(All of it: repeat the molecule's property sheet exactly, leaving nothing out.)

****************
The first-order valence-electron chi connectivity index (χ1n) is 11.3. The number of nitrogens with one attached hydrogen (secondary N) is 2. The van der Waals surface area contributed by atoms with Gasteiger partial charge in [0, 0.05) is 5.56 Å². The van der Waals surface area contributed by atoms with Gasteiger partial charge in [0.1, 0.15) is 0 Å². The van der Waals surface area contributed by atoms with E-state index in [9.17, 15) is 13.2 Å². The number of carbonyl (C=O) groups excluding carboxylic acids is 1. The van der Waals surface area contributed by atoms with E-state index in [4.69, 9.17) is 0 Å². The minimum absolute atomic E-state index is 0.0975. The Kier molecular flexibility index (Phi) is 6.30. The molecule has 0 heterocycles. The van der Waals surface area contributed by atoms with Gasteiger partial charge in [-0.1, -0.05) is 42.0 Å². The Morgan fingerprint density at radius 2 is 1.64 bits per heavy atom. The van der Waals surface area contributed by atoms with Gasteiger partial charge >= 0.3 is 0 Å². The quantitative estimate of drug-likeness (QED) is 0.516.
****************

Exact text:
The first-order valence-electron chi connectivity index (χ1n) is 11.3. The number of nitrogens with one attached hydrogen (secondary N) is 2. The van der Waals surface area contributed by atoms with Gasteiger partial charge in [0, 0.05) is 5.56 Å². The van der Waals surface area contributed by atoms with Gasteiger partial charge in [0.1, 0.15) is 0 Å². The van der Waals surface area contributed by atoms with E-state index in [9.17, 15) is 13.2 Å². The number of carbonyl (C=O) groups excluding carboxylic acids is 1. The van der Waals surface area contributed by atoms with E-state index in [4.69, 9.17) is 0 Å². The minimum absolute atomic E-state index is 0.0975. The Kier molecular flexibility index (Phi) is 6.30. The molecule has 0 heterocycles. The van der Waals surface area contributed by atoms with Gasteiger partial charge in [-0.1, -0.05) is 42.0 Å². The Morgan fingerprint density at radius 2 is 1.64 bits per heavy atom. The van der Waals surface area contributed by atoms with Gasteiger partial charge >= 0.3 is 0 Å². The quantitative estimate of drug-likeness (QED) is 0.516.